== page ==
So now we can ensure redundancy not only between the controllers, but also right down to field level. But how do the controllers communicate with the higher-level systems in the event of a critical defect?

Our upward communication interface provides a virtual redundancy address with TwinCAT Controller Redundancy. Higher-level systems always use this to communicate automatically with the active system with no indication of whether it is the primary or secondary control. We also offer the possibility of addressing both controllers via their real address. This is necessary in the case of diagnostic programs, for example, if they want to check the status of the redundancy solution. Another new feature is that our TwinCAT controller can also communicate upward via two redundantly designed Ethernet networks using the Parallel Redundancy Protocol (PRP). To this end, two separate network interfaces are used per industrial PC. Users can therefore also implement redundancy above the control level, which is then automatically supported by our controllers.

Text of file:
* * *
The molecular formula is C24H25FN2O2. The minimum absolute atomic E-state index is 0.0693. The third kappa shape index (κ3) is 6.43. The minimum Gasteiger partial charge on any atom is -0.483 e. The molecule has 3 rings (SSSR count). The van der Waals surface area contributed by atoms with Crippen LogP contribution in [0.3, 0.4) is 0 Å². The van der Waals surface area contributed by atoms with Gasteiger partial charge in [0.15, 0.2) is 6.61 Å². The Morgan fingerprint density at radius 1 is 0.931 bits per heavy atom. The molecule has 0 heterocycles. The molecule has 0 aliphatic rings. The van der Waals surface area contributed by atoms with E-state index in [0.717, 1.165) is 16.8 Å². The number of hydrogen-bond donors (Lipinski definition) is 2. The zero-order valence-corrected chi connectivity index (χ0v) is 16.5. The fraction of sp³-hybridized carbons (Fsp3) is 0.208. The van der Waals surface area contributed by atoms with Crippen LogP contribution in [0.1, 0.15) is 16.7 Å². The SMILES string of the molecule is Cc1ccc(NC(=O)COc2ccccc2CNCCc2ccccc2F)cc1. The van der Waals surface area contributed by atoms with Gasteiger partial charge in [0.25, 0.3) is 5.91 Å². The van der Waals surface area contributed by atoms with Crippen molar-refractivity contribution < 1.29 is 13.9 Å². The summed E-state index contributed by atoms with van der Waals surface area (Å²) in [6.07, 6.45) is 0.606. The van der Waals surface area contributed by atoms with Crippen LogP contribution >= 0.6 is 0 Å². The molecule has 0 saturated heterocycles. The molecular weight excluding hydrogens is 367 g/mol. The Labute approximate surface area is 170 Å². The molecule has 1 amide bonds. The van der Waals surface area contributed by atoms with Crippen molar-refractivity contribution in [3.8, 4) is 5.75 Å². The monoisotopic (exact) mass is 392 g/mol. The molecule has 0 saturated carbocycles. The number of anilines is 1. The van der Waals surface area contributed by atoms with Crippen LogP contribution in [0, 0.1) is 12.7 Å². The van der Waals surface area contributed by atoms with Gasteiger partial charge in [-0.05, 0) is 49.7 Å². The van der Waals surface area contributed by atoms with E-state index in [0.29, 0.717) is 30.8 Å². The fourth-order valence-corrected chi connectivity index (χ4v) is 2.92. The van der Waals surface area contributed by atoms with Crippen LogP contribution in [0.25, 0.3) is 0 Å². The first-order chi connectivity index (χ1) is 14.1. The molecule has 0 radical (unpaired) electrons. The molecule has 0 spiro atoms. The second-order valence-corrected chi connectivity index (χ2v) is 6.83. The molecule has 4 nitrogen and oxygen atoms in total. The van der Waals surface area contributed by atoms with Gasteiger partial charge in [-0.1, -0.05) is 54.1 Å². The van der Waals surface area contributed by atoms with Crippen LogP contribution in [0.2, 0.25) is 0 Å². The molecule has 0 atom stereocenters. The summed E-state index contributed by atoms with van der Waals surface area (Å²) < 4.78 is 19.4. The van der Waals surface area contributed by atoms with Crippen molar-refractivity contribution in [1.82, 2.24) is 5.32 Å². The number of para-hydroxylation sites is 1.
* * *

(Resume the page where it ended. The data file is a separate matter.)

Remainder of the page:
To finish up, what would you like to say to customers wondering why they should rely on Beckhoff for redundant solutions?

Here at Beckhoff, we still offer a very open interface with our PC-based control and the protection between these two controllers. So rather than having a completely closed redundancy system, we can run customer programs on the controllers without any issues, as is usual with Beckhoff solutions. We are therefore offering something really quite special here that makes redundant control solutions much more suitable for everyday applications with significantly greater usability. At the same time, the state-of-the-art processors in our controllers give them a computing power that far exceeds that offered by our competitors in the field of redundant control.